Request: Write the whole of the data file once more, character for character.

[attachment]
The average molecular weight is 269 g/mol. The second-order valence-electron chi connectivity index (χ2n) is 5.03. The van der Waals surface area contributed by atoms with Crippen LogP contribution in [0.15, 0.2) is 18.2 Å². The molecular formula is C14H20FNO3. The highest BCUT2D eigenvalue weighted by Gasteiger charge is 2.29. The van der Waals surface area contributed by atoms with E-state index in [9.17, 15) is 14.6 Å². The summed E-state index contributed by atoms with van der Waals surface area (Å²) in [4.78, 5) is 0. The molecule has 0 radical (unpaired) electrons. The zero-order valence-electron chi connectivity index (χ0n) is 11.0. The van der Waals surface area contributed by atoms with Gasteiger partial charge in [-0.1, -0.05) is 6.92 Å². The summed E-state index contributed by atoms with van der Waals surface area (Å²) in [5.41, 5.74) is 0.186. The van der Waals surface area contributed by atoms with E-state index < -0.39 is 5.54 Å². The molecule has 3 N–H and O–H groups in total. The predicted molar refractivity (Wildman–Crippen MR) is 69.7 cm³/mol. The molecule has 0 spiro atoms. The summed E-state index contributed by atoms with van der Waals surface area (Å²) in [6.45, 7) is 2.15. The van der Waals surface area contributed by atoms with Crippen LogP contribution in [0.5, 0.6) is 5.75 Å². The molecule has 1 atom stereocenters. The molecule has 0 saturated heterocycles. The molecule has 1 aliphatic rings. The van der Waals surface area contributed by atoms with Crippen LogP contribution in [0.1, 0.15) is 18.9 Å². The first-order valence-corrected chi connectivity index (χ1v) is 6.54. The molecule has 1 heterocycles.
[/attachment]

The average molecular weight is 269 g/mol. The second-order valence-electron chi connectivity index (χ2n) is 5.03. The van der Waals surface area contributed by atoms with Crippen LogP contribution in [0.15, 0.2) is 18.2 Å². The molecular formula is C14H20FNO3. The highest BCUT2D eigenvalue weighted by Gasteiger charge is 2.29. The van der Waals surface area contributed by atoms with E-state index in [9.17, 15) is 14.6 Å². The summed E-state index contributed by atoms with van der Waals surface area (Å²) in [4.78, 5) is 0. The molecule has 0 radical (unpaired) electrons. The zero-order valence-electron chi connectivity index (χ0n) is 11.0. The van der Waals surface area contributed by atoms with Gasteiger partial charge in [-0.1, -0.05) is 6.92 Å². The summed E-state index contributed by atoms with van der Waals surface area (Å²) in [5.41, 5.74) is 0.186. The van der Waals surface area contributed by atoms with E-state index < -0.39 is 5.54 Å². The molecule has 3 N–H and O–H groups in total. The predicted molar refractivity (Wildman–Crippen MR) is 69.7 cm³/mol. The molecule has 0 spiro atoms. The summed E-state index contributed by atoms with van der Waals surface area (Å²) in [6.45, 7) is 2.15. The van der Waals surface area contributed by atoms with Crippen LogP contribution in [0.5, 0.6) is 5.75 Å². The molecule has 1 atom stereocenters. The molecule has 0 saturated heterocycles. The molecule has 1 aliphatic rings. The van der Waals surface area contributed by atoms with Crippen LogP contribution in [0.1, 0.15) is 18.9 Å². The first-order valence-corrected chi connectivity index (χ1v) is 6.54. The molecule has 1 heterocycles.